The story of Thaymar Dairy Ice-cream began two decades ago with Martin and Thelma Cheetham. Martin ran Haughton Park Farm, near Bothamsall, Retford with his two brothers and father.

With 90 pedigree Friesian cows, sheep and corn, each farmer brought their own expertise to the business. Martin was always particularly interested in dairy cattle, so he and Thelma ran that side of things. In the 1980s, when the couple had three children and a successful dairy business, an over-production of milk resulted in the introduction of quotas. Martin and Thelma had to lose 23% of their production. Having always had a personal interest in food and believing in home-made produce as opposed to commodity food, Thelma began to look for ways to make use of the superfluous milk.
Believing there was a gap in the market for quality ice-cream, Thelma took herself off to Reaseheath College in Cheshire and set about producing her own. In 1988, after experimenting with different flavours, Thaymar Dairy Ice-cream was launched. Thelma made the ice-cream and it was sold originally in a small farm shop before the opening of their tea room adjoining their family home. The same year Martin won an award for his dairy cows at Southwell Ploughing Match. He joked to the local paper that the cow they were photographing made fantastic ice-cream - the comments were published and visitors started coming to the farm. Thelma soon realised they needed to reach a wider market through farm shops. The first outlet was Taylor's of Tickhill. Thelma said: "I remember taking a delivery to them on a blazing hot day. We didn't have a freezer unit in the car so I just had tubs in a cool box. "Desperate to get it all there before it melted, I ended up getting a speeding ticket en-route. "The police officer was very understanding and let me take the delivery before coming back to receive the ticket."

Five years after launching Thaymar, Martin lost his life to cancer. The cows were sold and although Thelma carried on the business with buying milk and cream from a farm in Tuxford, little changed in the ten years that followed. During that time, the couple's eldest son Christopher went to study agriculture at university. He joined the business four years ago when he finished his degree. The buildings that had once housed the cows stood empty, so Christopher had them converted into a manufacturing area and tea rooms.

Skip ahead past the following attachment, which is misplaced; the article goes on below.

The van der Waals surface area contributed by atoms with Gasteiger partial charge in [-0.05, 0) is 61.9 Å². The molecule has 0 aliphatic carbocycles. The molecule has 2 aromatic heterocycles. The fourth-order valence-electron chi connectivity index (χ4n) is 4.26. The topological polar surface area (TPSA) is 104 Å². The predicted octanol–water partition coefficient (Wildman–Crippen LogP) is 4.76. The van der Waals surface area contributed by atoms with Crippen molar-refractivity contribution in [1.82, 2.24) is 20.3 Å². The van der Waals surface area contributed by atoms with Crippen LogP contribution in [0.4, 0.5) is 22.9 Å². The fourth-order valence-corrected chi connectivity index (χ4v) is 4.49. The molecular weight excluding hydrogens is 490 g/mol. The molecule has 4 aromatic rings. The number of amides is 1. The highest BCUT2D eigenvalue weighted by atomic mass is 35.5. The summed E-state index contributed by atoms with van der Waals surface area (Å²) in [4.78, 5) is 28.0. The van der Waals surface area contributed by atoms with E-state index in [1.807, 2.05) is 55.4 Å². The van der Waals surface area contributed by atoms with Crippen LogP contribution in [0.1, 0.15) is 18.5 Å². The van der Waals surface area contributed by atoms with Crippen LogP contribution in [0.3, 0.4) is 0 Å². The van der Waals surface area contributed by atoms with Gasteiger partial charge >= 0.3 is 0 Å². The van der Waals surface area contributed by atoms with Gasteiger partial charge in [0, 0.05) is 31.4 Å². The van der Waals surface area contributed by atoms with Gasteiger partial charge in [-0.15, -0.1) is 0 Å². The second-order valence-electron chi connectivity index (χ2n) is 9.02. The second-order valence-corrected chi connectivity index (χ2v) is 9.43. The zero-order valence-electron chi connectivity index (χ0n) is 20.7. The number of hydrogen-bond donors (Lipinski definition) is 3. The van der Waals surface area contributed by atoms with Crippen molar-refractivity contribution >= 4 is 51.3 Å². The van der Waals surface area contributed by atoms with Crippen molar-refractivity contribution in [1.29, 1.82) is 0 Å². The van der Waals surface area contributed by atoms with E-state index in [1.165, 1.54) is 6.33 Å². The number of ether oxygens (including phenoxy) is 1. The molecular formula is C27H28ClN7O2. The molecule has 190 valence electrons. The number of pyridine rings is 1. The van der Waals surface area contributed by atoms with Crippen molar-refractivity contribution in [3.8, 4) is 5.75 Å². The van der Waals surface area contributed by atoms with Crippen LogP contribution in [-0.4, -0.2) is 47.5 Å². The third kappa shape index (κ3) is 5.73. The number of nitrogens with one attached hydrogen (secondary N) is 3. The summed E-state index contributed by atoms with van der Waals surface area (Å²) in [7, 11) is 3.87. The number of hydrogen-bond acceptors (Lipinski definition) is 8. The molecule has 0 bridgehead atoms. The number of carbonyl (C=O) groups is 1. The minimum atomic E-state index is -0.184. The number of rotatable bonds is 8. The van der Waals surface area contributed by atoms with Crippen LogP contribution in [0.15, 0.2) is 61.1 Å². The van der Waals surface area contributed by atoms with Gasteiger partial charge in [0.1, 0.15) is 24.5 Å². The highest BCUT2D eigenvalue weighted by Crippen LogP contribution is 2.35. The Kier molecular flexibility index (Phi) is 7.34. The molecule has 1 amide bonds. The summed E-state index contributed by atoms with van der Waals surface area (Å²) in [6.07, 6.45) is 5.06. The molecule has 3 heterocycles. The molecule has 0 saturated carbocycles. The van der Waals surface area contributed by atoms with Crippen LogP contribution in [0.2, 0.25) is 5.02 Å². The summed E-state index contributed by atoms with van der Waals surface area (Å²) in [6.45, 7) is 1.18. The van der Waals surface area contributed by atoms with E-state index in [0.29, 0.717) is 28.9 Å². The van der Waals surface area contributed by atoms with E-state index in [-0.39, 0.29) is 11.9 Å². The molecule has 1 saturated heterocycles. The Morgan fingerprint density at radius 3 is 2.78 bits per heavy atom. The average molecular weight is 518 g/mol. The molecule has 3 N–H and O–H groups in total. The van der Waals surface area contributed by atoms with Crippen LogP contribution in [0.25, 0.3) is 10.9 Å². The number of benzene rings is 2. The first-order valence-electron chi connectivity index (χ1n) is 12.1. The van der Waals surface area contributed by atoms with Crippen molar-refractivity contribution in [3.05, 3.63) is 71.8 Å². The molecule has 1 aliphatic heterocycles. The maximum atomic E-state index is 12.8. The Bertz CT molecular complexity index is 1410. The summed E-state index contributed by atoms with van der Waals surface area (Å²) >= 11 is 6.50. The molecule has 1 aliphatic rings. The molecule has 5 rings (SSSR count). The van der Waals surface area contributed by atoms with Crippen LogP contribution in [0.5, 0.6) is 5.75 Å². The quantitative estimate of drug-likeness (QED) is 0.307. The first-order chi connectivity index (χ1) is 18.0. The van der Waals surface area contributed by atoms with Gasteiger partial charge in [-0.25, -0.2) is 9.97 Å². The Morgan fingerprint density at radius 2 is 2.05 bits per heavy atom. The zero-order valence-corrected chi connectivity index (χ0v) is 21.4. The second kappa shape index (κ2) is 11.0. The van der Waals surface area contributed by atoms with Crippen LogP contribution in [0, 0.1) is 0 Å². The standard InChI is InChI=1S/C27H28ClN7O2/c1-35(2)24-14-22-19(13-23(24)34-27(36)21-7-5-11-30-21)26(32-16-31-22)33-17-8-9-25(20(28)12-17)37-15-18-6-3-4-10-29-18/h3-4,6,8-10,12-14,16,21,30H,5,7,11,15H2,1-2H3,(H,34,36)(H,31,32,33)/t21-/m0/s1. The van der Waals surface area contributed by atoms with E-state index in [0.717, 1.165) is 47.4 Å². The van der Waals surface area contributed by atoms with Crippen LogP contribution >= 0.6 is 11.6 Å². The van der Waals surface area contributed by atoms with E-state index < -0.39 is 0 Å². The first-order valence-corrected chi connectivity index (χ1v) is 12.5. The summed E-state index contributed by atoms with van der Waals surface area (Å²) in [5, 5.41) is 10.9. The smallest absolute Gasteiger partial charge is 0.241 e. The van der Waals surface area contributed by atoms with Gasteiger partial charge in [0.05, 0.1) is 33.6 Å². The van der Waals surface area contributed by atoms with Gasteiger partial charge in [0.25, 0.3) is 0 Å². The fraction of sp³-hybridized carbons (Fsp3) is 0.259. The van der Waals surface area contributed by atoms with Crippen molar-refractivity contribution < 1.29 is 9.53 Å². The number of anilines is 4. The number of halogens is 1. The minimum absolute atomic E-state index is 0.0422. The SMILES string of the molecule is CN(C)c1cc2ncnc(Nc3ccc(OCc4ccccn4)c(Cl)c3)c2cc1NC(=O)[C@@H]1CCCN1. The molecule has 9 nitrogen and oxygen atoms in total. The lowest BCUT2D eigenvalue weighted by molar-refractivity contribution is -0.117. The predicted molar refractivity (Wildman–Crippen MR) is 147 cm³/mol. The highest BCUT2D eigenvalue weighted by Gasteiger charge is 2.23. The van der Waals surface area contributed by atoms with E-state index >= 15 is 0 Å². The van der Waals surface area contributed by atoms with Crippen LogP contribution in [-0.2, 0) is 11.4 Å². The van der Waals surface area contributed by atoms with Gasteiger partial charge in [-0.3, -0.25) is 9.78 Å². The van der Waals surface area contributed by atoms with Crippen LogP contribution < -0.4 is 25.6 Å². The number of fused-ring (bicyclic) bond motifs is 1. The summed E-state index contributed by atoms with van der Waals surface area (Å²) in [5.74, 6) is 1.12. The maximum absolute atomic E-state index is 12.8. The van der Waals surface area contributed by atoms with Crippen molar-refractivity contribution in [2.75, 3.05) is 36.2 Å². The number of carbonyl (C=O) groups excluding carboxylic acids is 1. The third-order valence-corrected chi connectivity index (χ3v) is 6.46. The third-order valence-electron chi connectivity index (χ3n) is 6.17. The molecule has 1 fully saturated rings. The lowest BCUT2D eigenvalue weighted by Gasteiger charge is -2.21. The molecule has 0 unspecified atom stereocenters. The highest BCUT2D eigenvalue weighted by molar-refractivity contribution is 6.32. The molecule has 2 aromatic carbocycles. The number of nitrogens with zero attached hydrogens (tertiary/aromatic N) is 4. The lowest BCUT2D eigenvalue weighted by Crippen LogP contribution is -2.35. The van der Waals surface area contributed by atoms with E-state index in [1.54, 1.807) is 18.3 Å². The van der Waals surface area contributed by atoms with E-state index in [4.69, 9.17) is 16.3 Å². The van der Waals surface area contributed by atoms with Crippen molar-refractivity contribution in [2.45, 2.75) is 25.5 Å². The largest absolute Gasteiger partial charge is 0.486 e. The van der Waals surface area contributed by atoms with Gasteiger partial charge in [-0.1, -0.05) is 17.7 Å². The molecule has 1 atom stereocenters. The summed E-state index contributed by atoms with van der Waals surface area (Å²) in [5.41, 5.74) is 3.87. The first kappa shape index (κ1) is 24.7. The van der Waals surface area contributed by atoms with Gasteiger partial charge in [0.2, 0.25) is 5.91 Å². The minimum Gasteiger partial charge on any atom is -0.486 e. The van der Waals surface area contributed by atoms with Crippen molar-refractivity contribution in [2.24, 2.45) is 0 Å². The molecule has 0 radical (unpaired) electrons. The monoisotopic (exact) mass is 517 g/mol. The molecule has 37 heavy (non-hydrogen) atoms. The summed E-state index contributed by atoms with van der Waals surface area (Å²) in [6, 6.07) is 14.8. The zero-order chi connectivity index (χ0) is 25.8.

Now producing up to 1,200 litres of ice-cream a day, Thelma supplies many shops as well as running the shop and tea room. Thelma and Martin's two other children, Emily, who has a degree in food science, and Thomas, who is currently studying estate and land management, are also both involved in the business. The family employs eight more staff who all contribute towards the sale of ice-cream, frozen yoghurt and sorbet produced by Thaymar.

All the flavours are tried and tested by the Cheethams and their loyal customers. Some are suitable for diabetics and some are low in fat - made without cream. The rest are, as Thelma explained, made with natural ingredients and full of nutrition.
"My mother never let me have food with colourings and flavourings in and things are starting to go 'full circle'. "We don't use any artificial ingredients and parents bring their children after school for an ice-cream - they know it has good nutritional value. "We don't supply to large supermarkets but the ice-cream can be found all over the place in farm shops. It is still all hand-made by us and we try and source as many of the ingredients as locally as possible." Thelma's philosophy is to support local farmers and craftsmen - the tea room already sells a range of groceries, frozen foods, condiments, snacks and gifts such as soaps, jewellery and glass wear.

While continuing with Thelma's roots in making ice cream, the family is now branching out and offering more services to their customers. The idea of bringing the community together, reducing food miles and buying local food easily has led Thaymar to start a home delivery service which is due to launch in July. With butchers, farms and grocers on board, customers can have their weekly shop delivered to their door and know they are supporting the community and businesses around them.

Thaymar also caters for outside events, such as weddings, and have an ice-cream cart which can be hired for private events such as parties or school functions. "I promised Martin I would keep his memory alive. Some of the happiest times we had were launching the ice-cream together so I wanted to develop the business for him."

Thaymar now make more than 35 speciality ice-creams, sorbets and frozen yoghurts. Flavours range from natural vanilla and strawberries and cream to Bramley apple and cinnamon or rhubarb crumble. There is also a 'just for adults' range including brandy and orange, Gaelic coffee and gin and tonic sorbet.
Written by Jane Paling for Nottinghamshire Living magazine



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